George A. Smith vs. the Old Fogies vs. “The Fast Age”

George A. Smith (1817-1875) was nothing if not up with the times. This is one I couldn’t resist.

I thought I would take the liberty of addressing the younger brethren,
as a great portion of this congregation are what might be termed in
the States, Young America, if you please, or among us, “Young
Mormons,” those who have been raised in the midst of persecutions, and
the instructions the Saints have enjoyed. President Young, in the
course of his remarks, introduces the subject of the divisions that
exist in New York politics; for instance, it is customary in the
political circles of New York, and has extended from that capital
throughout the Union, to denominate men that have become somewhat
superannuated in their veins, or have got the old-fashioned slow
motion about them, “old fogies.” For instance, there are but few of us
but what can remember when railroads were first introduced into the
United States. It is not difficult for old men to remember when the
first steam boat was built, or when the first telegraph wire was put
in operation; and it is properly denominated the “fast age.” Men who
have got the old principles of locomotion-that cannot accommodate
their feelings to the great improvements of the fast age-that have got
their education on the slow track, and are determined to follow it, it
would be better for them to stand aside, and clear the track for the
telegraph speed of the present generation just rising up on their
heels.[April 1855]

The impact of technology is enormous. (g)

Happy Easter!

God bless all of you this day. A sermon version is at BCC.(grin)

The Value of a Sermon Critical Edition. Part 5. (Some Examples.)

[Cross-posted from BCC.]

Here is part 4.

Bibliographical disciplines have divided up into various specialties and during the last several decades the dominant Anglo-American textual theories have splintered into a variety of approaches modeled on various ideas with roots ranging from multivalued and fuzzy logics to epistemology, philology, physics, biology, etc., which coexist in some tension.[1] This means that no matter what approach a critic or editor takes he or she is bound to fall victim to a thrashing by somebody. The good side of this is a wide open field for expression. One hopes that *someone* likes the result.

This time I want to give a few examples of various ways texts are presented. These will range from classical presentations where the editor is concerned with laying out both editorial decisions and the available alternatives, to a clear text format where the presentation records a smooth, clean (easily quotable) grammatically correct text whose relationship to manuscripts or other editions is essentially hidden from the reader or if not that extreme, at least annotation is placed in back matter.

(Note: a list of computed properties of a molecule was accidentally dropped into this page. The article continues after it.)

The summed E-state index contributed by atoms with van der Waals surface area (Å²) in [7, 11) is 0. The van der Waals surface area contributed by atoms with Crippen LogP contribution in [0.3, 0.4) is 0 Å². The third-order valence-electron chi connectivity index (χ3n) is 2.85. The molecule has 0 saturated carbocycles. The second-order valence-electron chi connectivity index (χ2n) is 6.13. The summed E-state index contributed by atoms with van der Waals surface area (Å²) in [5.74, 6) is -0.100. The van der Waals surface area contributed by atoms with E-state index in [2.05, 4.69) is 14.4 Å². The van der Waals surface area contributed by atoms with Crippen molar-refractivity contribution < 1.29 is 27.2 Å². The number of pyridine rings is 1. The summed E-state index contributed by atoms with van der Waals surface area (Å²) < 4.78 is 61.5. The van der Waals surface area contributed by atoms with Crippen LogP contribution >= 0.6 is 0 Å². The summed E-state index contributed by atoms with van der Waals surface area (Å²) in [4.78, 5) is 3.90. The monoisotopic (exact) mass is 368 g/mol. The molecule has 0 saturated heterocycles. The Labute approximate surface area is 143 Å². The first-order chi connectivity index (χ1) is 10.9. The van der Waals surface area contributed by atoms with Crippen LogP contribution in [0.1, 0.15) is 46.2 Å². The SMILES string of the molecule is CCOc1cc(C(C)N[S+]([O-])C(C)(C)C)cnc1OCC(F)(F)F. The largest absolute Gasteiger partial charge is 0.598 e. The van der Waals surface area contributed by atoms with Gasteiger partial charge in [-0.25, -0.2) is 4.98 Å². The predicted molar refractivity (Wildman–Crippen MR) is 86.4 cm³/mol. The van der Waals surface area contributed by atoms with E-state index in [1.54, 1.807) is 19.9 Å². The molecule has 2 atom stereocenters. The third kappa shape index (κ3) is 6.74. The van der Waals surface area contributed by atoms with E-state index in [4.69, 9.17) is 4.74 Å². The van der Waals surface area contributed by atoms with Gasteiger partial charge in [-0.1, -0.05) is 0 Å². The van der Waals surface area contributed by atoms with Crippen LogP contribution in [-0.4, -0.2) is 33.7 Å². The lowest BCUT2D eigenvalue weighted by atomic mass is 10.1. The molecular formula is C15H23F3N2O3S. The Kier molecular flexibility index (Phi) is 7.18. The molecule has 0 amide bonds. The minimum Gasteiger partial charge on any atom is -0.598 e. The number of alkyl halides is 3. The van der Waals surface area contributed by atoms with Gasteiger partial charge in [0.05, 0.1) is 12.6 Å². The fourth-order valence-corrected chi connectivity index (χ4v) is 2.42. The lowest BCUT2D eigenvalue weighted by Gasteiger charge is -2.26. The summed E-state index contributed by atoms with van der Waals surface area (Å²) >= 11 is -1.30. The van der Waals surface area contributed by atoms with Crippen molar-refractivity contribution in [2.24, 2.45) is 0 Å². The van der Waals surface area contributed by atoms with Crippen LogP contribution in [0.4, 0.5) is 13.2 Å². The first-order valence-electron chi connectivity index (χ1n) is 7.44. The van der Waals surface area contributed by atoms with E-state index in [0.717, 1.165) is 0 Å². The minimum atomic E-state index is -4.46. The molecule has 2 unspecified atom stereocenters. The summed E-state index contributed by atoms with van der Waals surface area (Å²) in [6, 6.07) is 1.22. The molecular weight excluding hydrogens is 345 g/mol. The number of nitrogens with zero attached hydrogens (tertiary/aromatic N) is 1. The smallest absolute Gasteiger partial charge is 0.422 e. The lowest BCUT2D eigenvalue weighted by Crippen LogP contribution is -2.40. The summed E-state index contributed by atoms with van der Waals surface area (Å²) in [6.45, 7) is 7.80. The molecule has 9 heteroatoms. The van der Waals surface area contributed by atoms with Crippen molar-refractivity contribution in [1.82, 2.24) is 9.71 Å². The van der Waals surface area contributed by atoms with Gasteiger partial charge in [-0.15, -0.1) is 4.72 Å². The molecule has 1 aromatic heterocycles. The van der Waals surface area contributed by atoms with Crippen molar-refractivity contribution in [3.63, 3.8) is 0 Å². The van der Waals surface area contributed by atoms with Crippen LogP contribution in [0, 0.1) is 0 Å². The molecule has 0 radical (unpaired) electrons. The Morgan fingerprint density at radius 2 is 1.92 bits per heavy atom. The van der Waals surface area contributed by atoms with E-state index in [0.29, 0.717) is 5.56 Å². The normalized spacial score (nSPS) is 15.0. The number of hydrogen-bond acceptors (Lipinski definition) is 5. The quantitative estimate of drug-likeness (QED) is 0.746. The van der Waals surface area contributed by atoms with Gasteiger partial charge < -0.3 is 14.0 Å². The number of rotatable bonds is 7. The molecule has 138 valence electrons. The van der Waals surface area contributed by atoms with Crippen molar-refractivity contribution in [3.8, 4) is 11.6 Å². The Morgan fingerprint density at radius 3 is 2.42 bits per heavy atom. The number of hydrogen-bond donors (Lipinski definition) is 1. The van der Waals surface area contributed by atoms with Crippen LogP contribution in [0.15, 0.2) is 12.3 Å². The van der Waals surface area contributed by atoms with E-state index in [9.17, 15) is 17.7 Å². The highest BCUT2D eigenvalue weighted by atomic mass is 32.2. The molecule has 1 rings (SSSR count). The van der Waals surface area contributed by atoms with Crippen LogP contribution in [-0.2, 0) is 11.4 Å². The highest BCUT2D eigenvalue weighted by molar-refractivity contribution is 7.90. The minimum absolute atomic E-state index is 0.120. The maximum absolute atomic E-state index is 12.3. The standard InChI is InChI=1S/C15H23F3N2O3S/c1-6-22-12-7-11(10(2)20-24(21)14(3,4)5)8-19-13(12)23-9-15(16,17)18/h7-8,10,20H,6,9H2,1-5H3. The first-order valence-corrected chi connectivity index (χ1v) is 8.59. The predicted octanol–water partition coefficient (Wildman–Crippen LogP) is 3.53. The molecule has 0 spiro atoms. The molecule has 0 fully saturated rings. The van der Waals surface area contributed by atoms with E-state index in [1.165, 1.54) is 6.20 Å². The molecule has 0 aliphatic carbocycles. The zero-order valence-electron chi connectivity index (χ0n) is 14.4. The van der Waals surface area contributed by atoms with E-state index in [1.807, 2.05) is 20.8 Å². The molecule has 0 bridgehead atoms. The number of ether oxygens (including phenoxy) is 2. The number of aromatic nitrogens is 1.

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Articles of Faith — Australian Style

Part of the Latter-day Saint missionary effort in the 19th century was pamphleteering. Certainly, Parley Parker Pratt was champion there. Religious periodicals were another tool commonly used in the new Mormon effort to get the word out. The 1840s and 50s were rich in this stuff with the Mormon apostles leading the way, but not far behind were the 2nd tier Elders.
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Association for Documentary Editing Workshop on the Text Encoding Initiative at SLC

From ADE:

Dear Colleagues,

The Association for Documentary Editing, with funding from the National Historical Publications and Records Commission, will present a workshop before the ADE annual meeting. It will be held from noon, Tuesday, 18 October, to noon, Thursday, 20 October.
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Buried in Manuscripts

I haven’t had much time to post stuff lately, mostly because of boring old work, but I’ve also been doing my share of working with manuscripts related to Joseph Smith’s sermons. One tends to get a narrow focus when hunting for commas and doing handwriting ID, etc. Lately I’ve been dealing with Joseph’s sermon delivered at the stand in Nauvoo, May 12, 1844. This sermon falls in an interesting category, easily placed with crisis things like D&C 113 and meant to position Joseph securely in the queue of biblical prophetic tradition with techniques ranging from misreading bible texts (he references his polyglot again) at the same time advertising the sermon as a follow on to KFD2 (the famous King Follett Discourse).
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